My Satay Lilit last night, I didn't just use fish, I emptied my freezer and put Cod fish fillets, Black Tiger prawns, seafood cocktail (squids, mussles, shrimps, octopus...), even surimi all cut up into smaller pieces into a big bowl with salt, pepper, turmeric powder, ground coriander seeds, dried lemon grass powder and some lime juice.

Next, in a non-stick frying pan, I heated up some olive oil and started to brown 2 shallots, 2 cloves of garlic, 1 thumb-sized ginger sliced, 2 stalks of lemon grass bashed, 1 tsp each of turmeric powder, aniseeds, mustard seeds, ground coriander seeds. I also added a few ikan bilis, a little bit of belachan (shrimp paste), 1 fresh red chilli, 2 tbsp of dessicated grated coconut, a sprinkling of almond flakes (a bit inspired by the truite aux amandes), 2 tbsp of sugar, salt, pepper and coriander leaves.

Then I added the fragrant mixture to the seafood and mixed everything together. And I blended everything in portions with my small Philips blender (that I used to blend baby food for my babies with) into a paste.

In the cooking demo they wrapped the seafood paste around stalks of lemon grass and grilled them on a charcoal fire. When you see the price of airflown lemon grass sticks here in Europe, you'll not be wasting any precious lemon grass as fragrant decoration but use them liberally to make the paste instead. Besides, this is not the time yet (it snowed yesterday) for a BBQ.

So I just washed my hands, and started to grab bits of the paste with my right palm and just put them to grill on a hot frying pan. When they've been grilled on both sides, I took them out and started to skewer them on wooden sticks like a satay.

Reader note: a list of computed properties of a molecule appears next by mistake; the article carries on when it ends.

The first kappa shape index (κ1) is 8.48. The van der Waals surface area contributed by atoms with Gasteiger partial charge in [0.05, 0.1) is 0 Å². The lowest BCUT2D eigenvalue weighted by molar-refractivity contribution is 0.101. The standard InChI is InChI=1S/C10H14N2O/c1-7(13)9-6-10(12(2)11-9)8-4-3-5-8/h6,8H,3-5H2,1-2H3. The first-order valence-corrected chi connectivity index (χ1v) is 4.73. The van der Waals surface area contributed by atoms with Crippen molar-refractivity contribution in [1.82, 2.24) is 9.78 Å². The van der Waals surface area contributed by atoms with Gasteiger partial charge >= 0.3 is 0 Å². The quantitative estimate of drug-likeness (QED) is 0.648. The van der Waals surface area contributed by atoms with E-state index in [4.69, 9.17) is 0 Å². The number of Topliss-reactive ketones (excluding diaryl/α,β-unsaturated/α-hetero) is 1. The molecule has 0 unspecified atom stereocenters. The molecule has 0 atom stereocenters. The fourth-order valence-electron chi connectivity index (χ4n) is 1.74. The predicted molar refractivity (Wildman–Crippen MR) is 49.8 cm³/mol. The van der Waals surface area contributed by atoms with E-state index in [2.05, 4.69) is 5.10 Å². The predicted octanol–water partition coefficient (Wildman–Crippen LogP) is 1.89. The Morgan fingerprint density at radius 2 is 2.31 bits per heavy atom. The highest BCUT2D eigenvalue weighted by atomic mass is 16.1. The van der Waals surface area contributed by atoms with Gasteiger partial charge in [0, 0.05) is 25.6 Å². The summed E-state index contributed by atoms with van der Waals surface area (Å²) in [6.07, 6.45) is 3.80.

On the beach, we ate the Satay Lilit as it was but in my house I figured it would be best to serve it with some sort of rice. I thought the sweetness and freshness of a Thai Pineapple Rice might just do the trick.

First of all, cook 2 cups of Jasmine rice (optional : with pandan leaves) and leave it to cool. In a big frying pan or casserole, fry some thinly-sliced lapcheong (Chinese sausage. Though I've run out of it and did not use them this time) with some vegetable oil. Add in 2 sliced shallots or 1 sliced onion, 2 cloves of chopped garlic, 1 tsp Curry powder, 2 tbsp of sugar, 1 tbsp of light soya sauce, 2 tsp of fish sauce, 1/2 cup of pineapple juice. Add the rice and mix well.

Make a hole in the middle of the rice and add in a little more oil to heat up. Crack 2 large eggs in the hole, add salt and pepper and scramble it. Mix the scrambled eggs with the rice. Sprinkle some rice wine or sherry over the rice, add in 150g of shrimps, a handfull of sweet peas and diced pineapple (from about 1/3-1/2 of the fruit) and mix well. Add salt and pepper to taste and garnish with some fresh coriander leaves and dried sweet pork floss before serving.

Hmm...Maybe that's where we should visit the next time we go home : Thailand.